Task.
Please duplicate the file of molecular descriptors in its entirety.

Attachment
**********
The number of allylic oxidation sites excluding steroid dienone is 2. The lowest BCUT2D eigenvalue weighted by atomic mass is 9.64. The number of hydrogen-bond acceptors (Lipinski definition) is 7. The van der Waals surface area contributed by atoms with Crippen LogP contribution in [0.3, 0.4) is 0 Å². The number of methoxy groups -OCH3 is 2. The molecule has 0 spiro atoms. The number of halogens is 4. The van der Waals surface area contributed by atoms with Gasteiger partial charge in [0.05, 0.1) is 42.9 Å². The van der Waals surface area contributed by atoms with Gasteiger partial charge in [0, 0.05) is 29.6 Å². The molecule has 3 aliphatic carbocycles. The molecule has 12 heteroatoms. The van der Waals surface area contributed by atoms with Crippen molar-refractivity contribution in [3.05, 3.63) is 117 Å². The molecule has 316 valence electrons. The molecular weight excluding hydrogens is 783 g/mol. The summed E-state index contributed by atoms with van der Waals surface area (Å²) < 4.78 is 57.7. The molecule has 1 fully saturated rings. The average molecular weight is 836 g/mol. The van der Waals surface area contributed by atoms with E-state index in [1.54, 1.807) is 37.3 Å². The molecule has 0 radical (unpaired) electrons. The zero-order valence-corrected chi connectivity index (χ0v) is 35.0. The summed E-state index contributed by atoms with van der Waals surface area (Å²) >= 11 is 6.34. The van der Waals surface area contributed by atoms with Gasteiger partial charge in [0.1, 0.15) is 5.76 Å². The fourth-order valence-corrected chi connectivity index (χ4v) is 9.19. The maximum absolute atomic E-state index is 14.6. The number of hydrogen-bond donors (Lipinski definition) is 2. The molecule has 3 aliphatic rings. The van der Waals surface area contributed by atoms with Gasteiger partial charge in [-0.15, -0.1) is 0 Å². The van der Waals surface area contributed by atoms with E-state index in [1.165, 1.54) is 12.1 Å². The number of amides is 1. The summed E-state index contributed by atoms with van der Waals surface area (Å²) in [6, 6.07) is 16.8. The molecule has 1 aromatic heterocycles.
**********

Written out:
The number of allylic oxidation sites excluding steroid dienone is 2. The lowest BCUT2D eigenvalue weighted by atomic mass is 9.64. The number of hydrogen-bond acceptors (Lipinski definition) is 7. The van der Waals surface area contributed by atoms with Crippen LogP contribution in [0.3, 0.4) is 0 Å². The number of methoxy groups -OCH3 is 2. The molecule has 0 spiro atoms. The number of halogens is 4. The van der Waals surface area contributed by atoms with Gasteiger partial charge in [0.05, 0.1) is 42.9 Å². The van der Waals surface area contributed by atoms with Gasteiger partial charge in [0, 0.05) is 29.6 Å². The molecule has 3 aliphatic carbocycles. The molecule has 12 heteroatoms. The van der Waals surface area contributed by atoms with Crippen molar-refractivity contribution in [3.05, 3.63) is 117 Å². The molecule has 316 valence electrons. The molecular weight excluding hydrogens is 783 g/mol. The summed E-state index contributed by atoms with van der Waals surface area (Å²) < 4.78 is 57.7. The molecule has 1 fully saturated rings. The average molecular weight is 836 g/mol. The van der Waals surface area contributed by atoms with E-state index in [1.54, 1.807) is 37.3 Å². The molecule has 0 radical (unpaired) electrons. The zero-order valence-corrected chi connectivity index (χ0v) is 35.0. The summed E-state index contributed by atoms with van der Waals surface area (Å²) >= 11 is 6.34. The van der Waals surface area contributed by atoms with Gasteiger partial charge in [0.1, 0.15) is 5.76 Å². The fourth-order valence-corrected chi connectivity index (χ4v) is 9.19. The maximum absolute atomic E-state index is 14.6. The number of hydrogen-bond donors (Lipinski definition) is 2. The molecule has 3 aliphatic rings. The van der Waals surface area contributed by atoms with Gasteiger partial charge in [-0.15, -0.1) is 0 Å². The van der Waals surface area contributed by atoms with E-state index in [1.165, 1.54) is 12.1 Å². The number of amides is 1. The summed E-state index contributed by atoms with van der Waals surface area (Å²) in [6, 6.07) is 16.8. The molecule has 1 aromatic heterocycles.